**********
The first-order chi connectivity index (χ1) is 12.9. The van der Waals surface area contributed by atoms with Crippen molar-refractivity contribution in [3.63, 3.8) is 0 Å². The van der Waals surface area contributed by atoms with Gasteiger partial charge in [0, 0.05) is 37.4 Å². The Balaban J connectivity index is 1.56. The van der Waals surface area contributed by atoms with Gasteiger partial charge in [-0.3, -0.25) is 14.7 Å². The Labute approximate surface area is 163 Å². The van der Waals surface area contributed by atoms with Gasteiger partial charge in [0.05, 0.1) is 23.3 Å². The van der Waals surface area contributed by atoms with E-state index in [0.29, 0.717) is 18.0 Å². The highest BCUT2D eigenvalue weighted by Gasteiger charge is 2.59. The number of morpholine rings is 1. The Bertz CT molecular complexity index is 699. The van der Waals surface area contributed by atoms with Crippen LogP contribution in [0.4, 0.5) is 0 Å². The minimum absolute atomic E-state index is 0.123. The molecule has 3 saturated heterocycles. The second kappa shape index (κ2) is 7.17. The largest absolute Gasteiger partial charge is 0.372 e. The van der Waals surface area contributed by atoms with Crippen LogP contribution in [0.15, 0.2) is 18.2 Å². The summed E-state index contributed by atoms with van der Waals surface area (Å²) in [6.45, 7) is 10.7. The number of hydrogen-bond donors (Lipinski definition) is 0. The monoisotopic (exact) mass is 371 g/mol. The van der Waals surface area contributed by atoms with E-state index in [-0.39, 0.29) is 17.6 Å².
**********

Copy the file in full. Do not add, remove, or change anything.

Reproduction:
The first-order chi connectivity index (χ1) is 12.9. The van der Waals surface area contributed by atoms with Crippen molar-refractivity contribution in [3.63, 3.8) is 0 Å². The van der Waals surface area contributed by atoms with Gasteiger partial charge in [0, 0.05) is 37.4 Å². The Balaban J connectivity index is 1.56. The van der Waals surface area contributed by atoms with Gasteiger partial charge in [-0.3, -0.25) is 14.7 Å². The Labute approximate surface area is 163 Å². The van der Waals surface area contributed by atoms with Gasteiger partial charge in [0.05, 0.1) is 23.3 Å². The van der Waals surface area contributed by atoms with E-state index in [0.29, 0.717) is 18.0 Å². The highest BCUT2D eigenvalue weighted by Gasteiger charge is 2.59. The number of morpholine rings is 1. The Bertz CT molecular complexity index is 699. The van der Waals surface area contributed by atoms with Crippen LogP contribution in [0.4, 0.5) is 0 Å². The minimum absolute atomic E-state index is 0.123. The molecule has 3 saturated heterocycles. The second kappa shape index (κ2) is 7.17. The largest absolute Gasteiger partial charge is 0.372 e. The van der Waals surface area contributed by atoms with Crippen LogP contribution in [0.15, 0.2) is 18.2 Å². The summed E-state index contributed by atoms with van der Waals surface area (Å²) in [6.45, 7) is 10.7. The number of hydrogen-bond donors (Lipinski definition) is 0. The monoisotopic (exact) mass is 371 g/mol. The van der Waals surface area contributed by atoms with E-state index in [-0.39, 0.29) is 17.6 Å².